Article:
This content is accurate and true to the best of the author’s knowledge and is not meant to substitute for formal and individualized advice from a qualified professional.

Questions & Answers

Question: When is the best time to grow vegetables?

Answer: The best time to grow vegetables varies by the region where you live.

Each vegetable has a climate preference for the duration that it is growing. In order to know when to plant, you must first consider what type of climate you live in and which vegetables grow in the type of climate you would be able to provide for them.

© 2016 Marlene Bertrand

Comments

Marlene Bertrand (author) from USA on May 03, 2020:

Catherine, what a great idea to start a garden. I wish you much success with a beautiful bounty.

catmalone on May 01, 2020:

I just started a small garden today. Very useful information to keep in mine while I'm gardening. Great Hub!

Marlene Bertrand (author) from USA on October 18, 2019:

Hi Sharon. Thank you for your feedback. I am so happy this article was helpful to you. I wish you much success in your gardening endeavors.

Sharon on October 18, 2019:

Thank you for this. I was wondering why my vegetables were not doing well this summer and started growing wild when it got cold. I truly needed this article. I will be harvesting today.

Marlene Bertrand (author) from USA on January 21, 2018:

Hi Bronwen Scott-Branagan. I am constantly amazed at how much can be grown is such a small space. With a little bit of planning, even the small space on a balcony can be quite productive.

Bronwen Scott-Branagan from Victoria, Australia on January 20, 2018:

Thank you for an interesting and helpful article, even if we are on opposite sides of the equator. I enjoy growing vegetables in a small space and it's surprising how much can be produced.

Marlene Bertrand (author) from USA on January 17, 2018:

Hi Chitrangada Sharan! It's so good to see you. Thank you for your kind feedback. I absolutely enjoy growing vegetables and the good news is that even though you may have limited space, you can still grow quite a few vegetables in the garden.

Chitrangada Sharan from New Delhi, India on January 17, 2018:

Very useful information about growing vegetables in cold weather. I love to grow plants, but don’t have much space. Only my terrace and that too, I have to manage it in earthen pots.

I liked the list you have provided here. I would definitely try to grow some of them from your list.

Thanks for sharing this useful and informative article!

Marlene Bertrand (author) from USA on December 19, 2016:

Hello Nell! Thank you for your feedback. Well the beauty of gardening is that you can start very small. With a balcony, you might consider growing a vertical garden. It is a little bit challenging, but I'm going to try it this year to get the experience. I'll let you know if it works for me.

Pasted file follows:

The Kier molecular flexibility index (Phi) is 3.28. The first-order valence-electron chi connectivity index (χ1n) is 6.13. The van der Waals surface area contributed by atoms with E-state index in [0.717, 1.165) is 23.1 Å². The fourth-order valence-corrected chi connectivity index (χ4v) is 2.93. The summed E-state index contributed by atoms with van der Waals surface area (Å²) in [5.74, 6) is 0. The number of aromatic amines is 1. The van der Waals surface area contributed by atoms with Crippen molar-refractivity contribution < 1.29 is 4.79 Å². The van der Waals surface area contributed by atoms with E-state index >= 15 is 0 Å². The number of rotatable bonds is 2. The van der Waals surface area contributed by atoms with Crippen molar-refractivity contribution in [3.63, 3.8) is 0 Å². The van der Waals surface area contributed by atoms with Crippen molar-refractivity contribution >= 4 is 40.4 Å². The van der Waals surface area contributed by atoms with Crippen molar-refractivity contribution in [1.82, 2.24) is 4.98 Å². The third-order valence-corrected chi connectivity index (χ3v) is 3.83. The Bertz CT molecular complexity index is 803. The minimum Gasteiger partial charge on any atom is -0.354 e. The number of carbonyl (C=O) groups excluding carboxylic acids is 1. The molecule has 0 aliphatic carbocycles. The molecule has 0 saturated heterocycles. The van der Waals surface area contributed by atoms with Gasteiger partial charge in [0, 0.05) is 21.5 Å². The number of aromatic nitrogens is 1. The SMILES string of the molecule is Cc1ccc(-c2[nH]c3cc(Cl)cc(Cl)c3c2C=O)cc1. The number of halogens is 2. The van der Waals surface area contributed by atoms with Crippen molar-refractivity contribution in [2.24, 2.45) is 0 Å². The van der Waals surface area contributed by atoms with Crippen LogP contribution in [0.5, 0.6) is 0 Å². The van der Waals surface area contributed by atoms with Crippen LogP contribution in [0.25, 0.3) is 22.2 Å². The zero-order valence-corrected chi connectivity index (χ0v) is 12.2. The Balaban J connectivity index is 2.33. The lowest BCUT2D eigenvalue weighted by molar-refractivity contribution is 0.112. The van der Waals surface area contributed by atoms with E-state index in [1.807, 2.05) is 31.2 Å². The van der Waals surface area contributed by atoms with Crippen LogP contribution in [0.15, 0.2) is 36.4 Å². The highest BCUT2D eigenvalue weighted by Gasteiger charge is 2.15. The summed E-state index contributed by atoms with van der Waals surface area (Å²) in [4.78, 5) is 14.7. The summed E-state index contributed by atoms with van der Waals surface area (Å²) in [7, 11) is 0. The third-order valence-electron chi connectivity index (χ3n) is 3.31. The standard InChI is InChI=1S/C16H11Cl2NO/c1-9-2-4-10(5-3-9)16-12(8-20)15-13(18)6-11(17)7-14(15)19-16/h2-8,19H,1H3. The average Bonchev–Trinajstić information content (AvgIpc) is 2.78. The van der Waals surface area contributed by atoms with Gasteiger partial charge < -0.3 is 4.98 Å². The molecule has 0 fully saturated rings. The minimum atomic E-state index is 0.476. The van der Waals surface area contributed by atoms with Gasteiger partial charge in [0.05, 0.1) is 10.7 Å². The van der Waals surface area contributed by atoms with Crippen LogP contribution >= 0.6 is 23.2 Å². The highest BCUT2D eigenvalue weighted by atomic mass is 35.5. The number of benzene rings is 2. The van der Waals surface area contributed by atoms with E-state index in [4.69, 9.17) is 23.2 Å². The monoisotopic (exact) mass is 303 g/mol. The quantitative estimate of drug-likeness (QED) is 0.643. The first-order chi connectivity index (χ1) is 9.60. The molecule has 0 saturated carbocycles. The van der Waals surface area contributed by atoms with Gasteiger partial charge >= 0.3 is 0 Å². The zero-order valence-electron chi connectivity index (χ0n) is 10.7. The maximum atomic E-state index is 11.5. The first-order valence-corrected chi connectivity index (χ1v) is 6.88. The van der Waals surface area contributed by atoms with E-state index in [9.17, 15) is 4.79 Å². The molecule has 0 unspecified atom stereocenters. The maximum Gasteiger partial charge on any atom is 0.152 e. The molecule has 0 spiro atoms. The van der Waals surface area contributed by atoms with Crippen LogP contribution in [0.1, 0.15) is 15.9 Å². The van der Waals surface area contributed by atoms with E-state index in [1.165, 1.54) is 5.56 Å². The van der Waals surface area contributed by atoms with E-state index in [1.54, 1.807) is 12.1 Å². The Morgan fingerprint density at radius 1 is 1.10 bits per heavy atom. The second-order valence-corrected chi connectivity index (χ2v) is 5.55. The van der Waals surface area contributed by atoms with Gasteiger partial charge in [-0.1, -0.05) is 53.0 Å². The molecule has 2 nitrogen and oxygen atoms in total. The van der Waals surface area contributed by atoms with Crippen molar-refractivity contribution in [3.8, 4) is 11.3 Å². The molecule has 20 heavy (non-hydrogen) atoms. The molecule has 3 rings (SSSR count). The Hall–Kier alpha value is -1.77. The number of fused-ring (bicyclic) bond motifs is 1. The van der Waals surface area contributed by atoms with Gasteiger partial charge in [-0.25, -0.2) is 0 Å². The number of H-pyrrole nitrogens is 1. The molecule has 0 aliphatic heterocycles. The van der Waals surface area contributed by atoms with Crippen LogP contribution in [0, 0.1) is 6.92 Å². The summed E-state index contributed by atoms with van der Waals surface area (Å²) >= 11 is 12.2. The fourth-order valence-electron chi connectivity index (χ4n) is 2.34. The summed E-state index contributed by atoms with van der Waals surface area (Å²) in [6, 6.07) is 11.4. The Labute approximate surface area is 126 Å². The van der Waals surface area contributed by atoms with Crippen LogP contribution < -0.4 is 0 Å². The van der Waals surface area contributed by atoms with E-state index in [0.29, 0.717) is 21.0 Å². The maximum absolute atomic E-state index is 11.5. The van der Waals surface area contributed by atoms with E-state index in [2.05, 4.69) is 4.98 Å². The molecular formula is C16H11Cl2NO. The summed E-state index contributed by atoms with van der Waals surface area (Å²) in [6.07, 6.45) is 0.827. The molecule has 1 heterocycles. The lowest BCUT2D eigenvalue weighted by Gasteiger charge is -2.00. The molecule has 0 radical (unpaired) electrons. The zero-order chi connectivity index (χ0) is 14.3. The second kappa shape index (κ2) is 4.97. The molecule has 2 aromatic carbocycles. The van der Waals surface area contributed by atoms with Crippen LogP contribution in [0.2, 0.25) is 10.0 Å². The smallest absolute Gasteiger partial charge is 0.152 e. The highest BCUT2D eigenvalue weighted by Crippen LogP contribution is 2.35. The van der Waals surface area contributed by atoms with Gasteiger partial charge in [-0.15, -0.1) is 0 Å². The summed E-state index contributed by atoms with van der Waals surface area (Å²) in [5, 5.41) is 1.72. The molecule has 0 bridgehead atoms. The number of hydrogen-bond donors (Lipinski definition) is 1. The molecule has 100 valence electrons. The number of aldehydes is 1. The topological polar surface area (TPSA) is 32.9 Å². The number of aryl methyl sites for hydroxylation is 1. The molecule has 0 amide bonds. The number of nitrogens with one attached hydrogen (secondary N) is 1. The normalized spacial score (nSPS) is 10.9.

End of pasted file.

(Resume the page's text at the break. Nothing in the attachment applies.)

Nell Rose on December 19, 2016:

I love gardening, sadly we only have a balcony, but I love your tips and ideas. hopefully my brother will let me loose with his this year! Have a wonderful Christmas !

Marlene Bertrand (author) from USA on November 19, 2016:

Hello MartieCoetser. Thank you for your feedback. I hope you do get that garden because, to me, gardening is one of the most relaxing and rewarding activities in my life right now.

Martie Coetser from South Africa on November 19, 2016:

Thanks for this list of vegetables that can be grown in the Fall and Winter. One of these days I will have my own vegetable and herb garden.

Marlene Bertrand (author) from USA on November 06, 2016:

Thank you, MsDora, for your feedback about the maturity dates. This list keeps me from wondering what I can plant and still enjoy for the season.

Dora Weithers from The Caribbean on November 06, 2016:

Very insightful and helpful. Not planting right now, but your systematic maturity date calendar got my attention. I shall try planting seeds. Thank you.

Marlene Bertrand (author) from USA on November 05, 2016:

You are so welcome, BlossomSB. Thank you for your kind comment. Sometimes, I forget that this is a world-wide platform and people are experiencing various seasons right now.

Bronwen Scott-Branagan from Victoria, Australia on November 04, 2016:

Although I live in the Southern Hemisphere and it's now spring, these instructions will be useful when autumn and winter come around, I'm sure. Thank you for all your helpful advice.

Marlene Bertrand (author) from USA on November 04, 2016:

Thank you for your time here, Manatita. Although my garden is not filled to the brim with vegetables, still, I am enjoying lots of fresh vegetables even in the winter time.

manatita44 on November 04, 2016:

Cold fall and winter vegetables. Interesting time. I guess that they will be nutritious too. Well done!

Marlene Bertrand (author) from USA on November 04, 2016:

Hi Bill! When are you NOT busy! Well, we have our usual cold weather plants like arugula, lettuce, cilantro, garlic, leeks, and onions. Normally, we have collard greens and kale, but we didn't get around to planting them. I'm really surprised that the tomato bush is still producing. Happy Friday to you, too!

Marlene Bertrand (author) from USA on November 04, 2016:

Thank you for your feedback RTalloni. Lettuce grows very well in a container. You'll be eating lettuce in a very short while. But, I am sure you are looking forward to next year when you will have a full garden bed. Cheers to your garden!

Bill Holland from Olympia, WA on November 04, 2016:

All done! All we planted this year was garlic...that and a cover crop to give nutrients to the garden for spring. We had bigger plans but just got too busy. Such is life. :)

Happy Friday my friend!

RTalloni on November 03, 2016:

Thanks for this info on cold hardy veggies that can be grown at home. I've started some potted lettuce that I'm hoping will do well under a new carport but am hoping that next fall I'll be ready to expand a real fall/winter garden.